And for those who manufacture goods that vary in temperature from the production line to the end product, it is also important to consider whether and how one’s color measurement technology can compensate for these hot-to-cold variations. Changes in product temperature correlate with color changes, which can impact colorimetric data and lead to quality management headaches. Accounting for these variations is important for accuracy and consistency.
It is critical to look for a “close-tolerance” spectrophotometer—a designation reserved for precision instruments that are manufactured to the highest quality standards and that have the best inter-instrument agreement (IIA). High IIA is vital for those with multiple manufacturing sites, or who need to communicate color data across a supply chain, because it ensures compatible color results no matter which instrument is used or where those instruments are located.
IIA is also increasingly important in today’s work environment where significantly more individuals are working from home than ever before. Not only does this require the flexibility to bring compact spectrophotometer solutions away from the manufacturing site and into one’s home, but it also demands that these solutions produce compatible results with other spectrophotometers used on the production line.
Ultimately, the right color-management solution should be intuitive to use and tailored to your specific quality control requirements. A color management solutions provider can work with you to analyze your workflow, production and communication needs, and other industry nuances in order to make strategic recommendations that ensure every aspect of your color control program is optimized for your needs, while also being cost-efficient and effective.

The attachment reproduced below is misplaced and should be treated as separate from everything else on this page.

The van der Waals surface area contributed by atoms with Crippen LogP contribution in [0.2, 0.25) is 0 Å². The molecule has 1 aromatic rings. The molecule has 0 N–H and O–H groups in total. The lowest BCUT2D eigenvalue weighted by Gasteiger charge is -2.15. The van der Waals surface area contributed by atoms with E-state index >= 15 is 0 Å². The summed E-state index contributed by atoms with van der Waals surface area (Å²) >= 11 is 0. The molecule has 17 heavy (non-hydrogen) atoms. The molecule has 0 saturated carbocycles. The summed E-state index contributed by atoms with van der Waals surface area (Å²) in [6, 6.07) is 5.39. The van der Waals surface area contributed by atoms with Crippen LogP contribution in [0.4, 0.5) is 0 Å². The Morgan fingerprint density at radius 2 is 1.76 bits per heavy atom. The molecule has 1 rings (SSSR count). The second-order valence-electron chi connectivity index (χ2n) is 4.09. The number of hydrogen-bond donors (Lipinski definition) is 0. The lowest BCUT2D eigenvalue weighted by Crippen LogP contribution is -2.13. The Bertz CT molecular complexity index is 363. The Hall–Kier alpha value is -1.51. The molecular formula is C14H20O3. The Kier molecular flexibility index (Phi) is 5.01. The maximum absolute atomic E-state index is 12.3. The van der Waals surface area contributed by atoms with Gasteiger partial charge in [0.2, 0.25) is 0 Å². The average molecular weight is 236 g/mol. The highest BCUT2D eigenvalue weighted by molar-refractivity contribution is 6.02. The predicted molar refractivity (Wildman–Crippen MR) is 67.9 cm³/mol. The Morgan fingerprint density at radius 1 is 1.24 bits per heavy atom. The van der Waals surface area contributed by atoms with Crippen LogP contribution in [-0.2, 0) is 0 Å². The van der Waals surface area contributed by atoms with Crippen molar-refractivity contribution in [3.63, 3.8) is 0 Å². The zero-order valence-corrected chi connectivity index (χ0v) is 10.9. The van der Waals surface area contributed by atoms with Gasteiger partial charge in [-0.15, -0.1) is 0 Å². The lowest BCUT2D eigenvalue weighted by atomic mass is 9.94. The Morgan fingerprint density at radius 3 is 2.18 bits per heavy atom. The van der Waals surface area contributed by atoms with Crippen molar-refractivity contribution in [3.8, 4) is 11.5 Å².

A variety of plastics, including cell phone cases, can be measured with a portable spectrophotometer. Source: Datacolor
Getting The Most Out Of Your Color Equipment
No matter the equipment on hand, the only way to ensure consistent, reproducible and accurate color measurements is by establishing a repeatable color measurement technique and maintenance schedule.
Color measurement technique often starts with proper sample preparation, which varies by product and requires that every possible variable in the measurement process be controlled—from temperature and lighting to humidity and cleanliness. For example, samples with inconsistent colors or surface effects should be measured multiple times, while rotating and repositioning the sample between readings, and the resulting data averaged in order to compensate for measurement variability. On the other hand, samples that are not opaque often need to be folded, wound or stacked to ensure measurements are not impacted by the background color.
Color measurement technology should also be maintained according to the manufacturer’s maintenance and testing schedule, which includes daily calibration according to manufacturer recommendation and the specific needs of the quality program, with adjustments for any variables within the testing environment. Diagnostic tools can also be used to perform semi-monthly checks of instrument performance in both single- and multi-unit deployments.
When it comes to color, accuracy and consistency are imperative, as they are associated with a product’s quality. Manufacturers need to deliver products with the right color each and every time to ensure customer satisfaction. Thankfully, with the right color management partner, technology and process in place, getting color right does not need to be challenging. Q